Demographic studies that search for signs of fertility transition in sub-Saharan Africa rarely examine the complex gamut of individual aspirations and misgivings, hopes and frustrations, failures and triumphs that accompany the emerging declines of fertility rates in the subcontinent. This study draws upon qualitative data collected in peri-urban areas of Maputo, Mozambique’s capital and largest metropolis, to explore contradictory meanings and feelings surrounding changes in fertility intentions and contraceptive choices. It argues that although changes in these two aspects of reproductive life are interrelated, they are predicated on distinct types and configurations of external pressures and psychological apparatus, which is often manifested as a puzzling disjunction between fertility preferences and contraceptive use. This disjunction can be further reinforced by persistent gender divisions in reproductive views and strategies. Informal social interaction plays an important role in building societal consensus over fertility matters, but because such interaction deals with reproductive intentions and contraceptive use through largely different mechanisms, it may also help accentuate the intentions-contraception disjunction. This study’s findings therefore call upon both researchers and policymakers to attend more closely to the multidimensionality of fertility transitions in sub-Saharan societies and specifically to the complexities underlying such popular notions as “unmet need for family planning,” “spacing” versus “limiting” births, or “spousal communication” on reproductive matters.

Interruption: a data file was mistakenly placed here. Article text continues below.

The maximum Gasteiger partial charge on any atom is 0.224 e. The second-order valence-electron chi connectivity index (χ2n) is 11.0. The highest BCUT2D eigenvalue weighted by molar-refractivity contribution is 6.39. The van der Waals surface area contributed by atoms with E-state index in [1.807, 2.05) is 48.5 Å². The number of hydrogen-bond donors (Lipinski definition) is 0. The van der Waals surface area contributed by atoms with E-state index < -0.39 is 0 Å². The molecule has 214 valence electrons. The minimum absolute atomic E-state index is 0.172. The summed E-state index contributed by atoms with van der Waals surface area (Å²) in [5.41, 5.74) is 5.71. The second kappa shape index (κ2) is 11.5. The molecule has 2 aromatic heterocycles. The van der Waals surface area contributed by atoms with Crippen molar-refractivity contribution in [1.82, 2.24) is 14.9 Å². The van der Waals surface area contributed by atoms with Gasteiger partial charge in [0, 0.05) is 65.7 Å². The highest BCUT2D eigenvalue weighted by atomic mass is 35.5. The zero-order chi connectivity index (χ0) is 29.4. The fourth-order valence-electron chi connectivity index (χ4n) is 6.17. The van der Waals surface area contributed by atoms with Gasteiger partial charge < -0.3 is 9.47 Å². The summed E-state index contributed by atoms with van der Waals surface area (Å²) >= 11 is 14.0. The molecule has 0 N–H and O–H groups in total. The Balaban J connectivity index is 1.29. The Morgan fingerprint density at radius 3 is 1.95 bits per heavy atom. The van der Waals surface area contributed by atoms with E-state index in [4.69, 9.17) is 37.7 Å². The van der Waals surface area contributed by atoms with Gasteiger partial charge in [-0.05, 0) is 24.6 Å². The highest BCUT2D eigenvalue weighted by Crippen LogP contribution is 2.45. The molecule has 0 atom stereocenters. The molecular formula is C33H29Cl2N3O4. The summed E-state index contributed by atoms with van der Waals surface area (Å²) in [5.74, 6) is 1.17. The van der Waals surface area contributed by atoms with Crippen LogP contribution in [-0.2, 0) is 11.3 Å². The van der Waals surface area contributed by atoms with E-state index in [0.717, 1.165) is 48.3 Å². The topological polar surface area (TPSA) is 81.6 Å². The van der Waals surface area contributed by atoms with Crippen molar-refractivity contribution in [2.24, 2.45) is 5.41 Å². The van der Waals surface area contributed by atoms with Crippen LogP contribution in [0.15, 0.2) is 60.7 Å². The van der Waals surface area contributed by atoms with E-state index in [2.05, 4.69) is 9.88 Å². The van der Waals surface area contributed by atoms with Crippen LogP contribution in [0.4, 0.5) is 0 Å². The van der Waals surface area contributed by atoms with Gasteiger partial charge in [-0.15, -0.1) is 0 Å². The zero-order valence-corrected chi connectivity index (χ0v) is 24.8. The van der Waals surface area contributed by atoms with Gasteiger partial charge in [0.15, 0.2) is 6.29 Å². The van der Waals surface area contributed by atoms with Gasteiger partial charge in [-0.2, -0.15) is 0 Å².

Population Research and Policy Review – Springer Journals
Published: Feb 4, 2006
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